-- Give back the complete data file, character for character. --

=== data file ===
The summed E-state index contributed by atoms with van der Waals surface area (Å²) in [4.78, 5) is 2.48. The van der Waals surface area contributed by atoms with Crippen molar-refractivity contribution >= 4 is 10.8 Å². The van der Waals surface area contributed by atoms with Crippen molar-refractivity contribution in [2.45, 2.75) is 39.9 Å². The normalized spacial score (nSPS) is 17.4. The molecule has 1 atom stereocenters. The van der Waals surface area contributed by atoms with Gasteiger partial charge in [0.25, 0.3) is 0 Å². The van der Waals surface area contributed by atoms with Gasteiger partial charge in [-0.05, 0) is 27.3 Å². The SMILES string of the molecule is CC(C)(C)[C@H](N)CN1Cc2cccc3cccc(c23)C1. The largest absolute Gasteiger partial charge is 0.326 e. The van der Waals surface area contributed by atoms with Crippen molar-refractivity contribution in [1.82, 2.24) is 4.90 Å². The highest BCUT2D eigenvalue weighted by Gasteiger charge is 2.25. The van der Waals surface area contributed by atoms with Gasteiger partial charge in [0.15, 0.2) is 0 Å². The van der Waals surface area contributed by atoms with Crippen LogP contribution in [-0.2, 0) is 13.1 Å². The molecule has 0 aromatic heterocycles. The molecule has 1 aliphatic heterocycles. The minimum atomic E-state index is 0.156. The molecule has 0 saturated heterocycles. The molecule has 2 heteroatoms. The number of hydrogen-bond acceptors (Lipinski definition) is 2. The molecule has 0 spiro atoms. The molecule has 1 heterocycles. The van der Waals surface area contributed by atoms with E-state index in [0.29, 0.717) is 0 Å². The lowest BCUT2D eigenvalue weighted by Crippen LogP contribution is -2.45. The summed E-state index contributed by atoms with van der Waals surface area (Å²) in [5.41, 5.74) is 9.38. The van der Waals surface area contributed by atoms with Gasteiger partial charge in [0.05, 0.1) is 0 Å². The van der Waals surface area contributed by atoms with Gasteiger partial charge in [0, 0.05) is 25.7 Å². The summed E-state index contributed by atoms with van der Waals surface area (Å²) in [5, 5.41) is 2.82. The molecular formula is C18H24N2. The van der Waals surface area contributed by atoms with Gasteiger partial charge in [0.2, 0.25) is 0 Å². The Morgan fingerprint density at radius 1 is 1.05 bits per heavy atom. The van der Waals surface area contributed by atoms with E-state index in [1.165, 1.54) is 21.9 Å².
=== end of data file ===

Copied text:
The summed E-state index contributed by atoms with van der Waals surface area (Å²) in [4.78, 5) is 2.48. The van der Waals surface area contributed by atoms with Crippen molar-refractivity contribution >= 4 is 10.8 Å². The van der Waals surface area contributed by atoms with Crippen molar-refractivity contribution in [2.45, 2.75) is 39.9 Å². The normalized spacial score (nSPS) is 17.4. The molecule has 1 atom stereocenters. The van der Waals surface area contributed by atoms with Gasteiger partial charge in [0.25, 0.3) is 0 Å². The van der Waals surface area contributed by atoms with Gasteiger partial charge in [-0.05, 0) is 27.3 Å². The SMILES string of the molecule is CC(C)(C)[C@H](N)CN1Cc2cccc3cccc(c23)C1. The largest absolute Gasteiger partial charge is 0.326 e. The van der Waals surface area contributed by atoms with Crippen molar-refractivity contribution in [1.82, 2.24) is 4.90 Å². The highest BCUT2D eigenvalue weighted by Gasteiger charge is 2.25. The van der Waals surface area contributed by atoms with Gasteiger partial charge in [0.15, 0.2) is 0 Å². The van der Waals surface area contributed by atoms with Crippen LogP contribution in [-0.2, 0) is 13.1 Å². The molecule has 0 aromatic heterocycles. The molecule has 1 aliphatic heterocycles. The minimum atomic E-state index is 0.156. The molecule has 0 saturated heterocycles. The molecule has 2 heteroatoms. The number of hydrogen-bond acceptors (Lipinski definition) is 2. The molecule has 0 spiro atoms. The molecule has 1 heterocycles. The van der Waals surface area contributed by atoms with E-state index in [0.29, 0.717) is 0 Å². The lowest BCUT2D eigenvalue weighted by Crippen LogP contribution is -2.45. The summed E-state index contributed by atoms with van der Waals surface area (Å²) in [5.41, 5.74) is 9.38. The van der Waals surface area contributed by atoms with Gasteiger partial charge in [0.05, 0.1) is 0 Å². The van der Waals surface area contributed by atoms with Gasteiger partial charge in [0, 0.05) is 25.7 Å². The summed E-state index contributed by atoms with van der Waals surface area (Å²) in [5, 5.41) is 2.82. The molecular formula is C18H24N2. The van der Waals surface area contributed by atoms with Gasteiger partial charge in [0.2, 0.25) is 0 Å². The Morgan fingerprint density at radius 1 is 1.05 bits per heavy atom. The van der Waals surface area contributed by atoms with E-state index in [1.165, 1.54) is 21.9 Å².